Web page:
We’ve written before in warning of the imminent destructive effects of ocean acidification. Still, most people don’t seem to be aware of the problem.
It’s part of climate change, with a cause shared by global warming, though its not directly caused by global warming itself. Increased levels of carbon dioxide in the atmosphere are leading to increased creation of carbon-based acids in the world’s oceans.
In turn, the higher levels of acid in ocean waters are making it difficult for marine organisms to create the shells and skeletons upon which the depend. A new study shows that this effect isn’t just something that could happen in the future, and isn’t even just beginning to happen now. The study, by the Antarctic Climate & Ecosystems Cooperative Research Centre, shows that little creatures called foraminifera are already growing shells that are about one-third less massive than the shells of the same species that lived hundreds of years ago. Other studies have shown that corals are growing more slowly than in the past.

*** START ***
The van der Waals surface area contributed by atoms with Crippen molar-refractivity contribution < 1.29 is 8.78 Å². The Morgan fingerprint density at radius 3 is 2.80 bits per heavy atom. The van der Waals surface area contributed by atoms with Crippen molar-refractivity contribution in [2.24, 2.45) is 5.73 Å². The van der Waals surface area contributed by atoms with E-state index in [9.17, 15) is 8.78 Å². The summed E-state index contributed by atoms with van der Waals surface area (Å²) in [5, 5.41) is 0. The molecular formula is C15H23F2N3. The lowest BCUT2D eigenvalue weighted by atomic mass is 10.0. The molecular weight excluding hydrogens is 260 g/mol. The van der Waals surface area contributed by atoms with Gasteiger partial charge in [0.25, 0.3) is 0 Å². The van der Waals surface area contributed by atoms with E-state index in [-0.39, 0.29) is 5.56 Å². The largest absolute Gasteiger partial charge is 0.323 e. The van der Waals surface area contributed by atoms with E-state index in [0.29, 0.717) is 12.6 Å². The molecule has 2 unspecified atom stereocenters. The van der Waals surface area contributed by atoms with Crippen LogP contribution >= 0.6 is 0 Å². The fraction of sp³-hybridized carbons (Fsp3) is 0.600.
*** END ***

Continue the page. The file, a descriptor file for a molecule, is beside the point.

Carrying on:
The problem isn’t a static one. It’s getting worse as the increase in atmospheric carbon dioxide is accelerating.
How long will it be until corals can’t grow, until the forams disappear from ocean waters?
A Sea Change, a documentary film that’s set to premier in Washington D.C. four days from now asks these questions. Given this new research, it’s already out of date, but if you’re in the area, I’d think that it’s a movie well worth seeing.